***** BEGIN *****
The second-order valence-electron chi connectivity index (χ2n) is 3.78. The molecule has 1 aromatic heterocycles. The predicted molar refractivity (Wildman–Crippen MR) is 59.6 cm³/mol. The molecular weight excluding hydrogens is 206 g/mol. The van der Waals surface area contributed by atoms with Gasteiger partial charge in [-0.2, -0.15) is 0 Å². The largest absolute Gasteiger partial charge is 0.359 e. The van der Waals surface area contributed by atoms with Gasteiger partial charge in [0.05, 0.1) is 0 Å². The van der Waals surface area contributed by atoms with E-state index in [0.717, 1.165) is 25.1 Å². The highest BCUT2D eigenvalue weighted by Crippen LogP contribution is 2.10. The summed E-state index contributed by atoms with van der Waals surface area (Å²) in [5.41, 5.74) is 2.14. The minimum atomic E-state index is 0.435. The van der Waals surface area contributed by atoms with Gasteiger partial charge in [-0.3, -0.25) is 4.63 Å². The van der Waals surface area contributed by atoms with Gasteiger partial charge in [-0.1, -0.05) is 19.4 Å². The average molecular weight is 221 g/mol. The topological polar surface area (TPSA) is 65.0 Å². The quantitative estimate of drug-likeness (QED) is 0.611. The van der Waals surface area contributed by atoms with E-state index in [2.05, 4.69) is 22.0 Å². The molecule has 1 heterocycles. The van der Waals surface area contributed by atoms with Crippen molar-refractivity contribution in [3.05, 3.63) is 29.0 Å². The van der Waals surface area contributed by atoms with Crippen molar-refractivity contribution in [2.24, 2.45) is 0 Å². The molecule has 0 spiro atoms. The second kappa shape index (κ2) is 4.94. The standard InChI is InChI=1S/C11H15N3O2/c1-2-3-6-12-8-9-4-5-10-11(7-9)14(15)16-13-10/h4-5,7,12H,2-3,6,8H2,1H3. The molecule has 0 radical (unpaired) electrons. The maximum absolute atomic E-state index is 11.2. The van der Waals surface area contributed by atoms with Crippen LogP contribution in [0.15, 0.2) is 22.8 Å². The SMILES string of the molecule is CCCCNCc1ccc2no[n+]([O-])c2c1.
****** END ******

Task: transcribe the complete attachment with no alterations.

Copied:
The second-order valence-electron chi connectivity index (χ2n) is 3.78. The molecule has 1 aromatic heterocycles. The predicted molar refractivity (Wildman–Crippen MR) is 59.6 cm³/mol. The molecular weight excluding hydrogens is 206 g/mol. The van der Waals surface area contributed by atoms with Gasteiger partial charge in [-0.2, -0.15) is 0 Å². The largest absolute Gasteiger partial charge is 0.359 e. The van der Waals surface area contributed by atoms with Gasteiger partial charge in [0.05, 0.1) is 0 Å². The van der Waals surface area contributed by atoms with E-state index in [0.717, 1.165) is 25.1 Å². The highest BCUT2D eigenvalue weighted by Crippen LogP contribution is 2.10. The summed E-state index contributed by atoms with van der Waals surface area (Å²) in [5.41, 5.74) is 2.14. The minimum atomic E-state index is 0.435. The van der Waals surface area contributed by atoms with Gasteiger partial charge in [-0.3, -0.25) is 4.63 Å². The van der Waals surface area contributed by atoms with Gasteiger partial charge in [-0.1, -0.05) is 19.4 Å². The average molecular weight is 221 g/mol. The topological polar surface area (TPSA) is 65.0 Å². The quantitative estimate of drug-likeness (QED) is 0.611. The van der Waals surface area contributed by atoms with E-state index in [2.05, 4.69) is 22.0 Å². The molecule has 1 heterocycles. The van der Waals surface area contributed by atoms with Crippen molar-refractivity contribution in [3.05, 3.63) is 29.0 Å². The van der Waals surface area contributed by atoms with Crippen molar-refractivity contribution in [2.24, 2.45) is 0 Å². The molecule has 0 spiro atoms. The second kappa shape index (κ2) is 4.94. The standard InChI is InChI=1S/C11H15N3O2/c1-2-3-6-12-8-9-4-5-10-11(7-9)14(15)16-13-10/h4-5,7,12H,2-3,6,8H2,1H3. The molecule has 0 radical (unpaired) electrons. The maximum absolute atomic E-state index is 11.2. The van der Waals surface area contributed by atoms with Crippen LogP contribution in [0.15, 0.2) is 22.8 Å². The SMILES string of the molecule is CCCCNCc1ccc2no[n+]([O-])c2c1.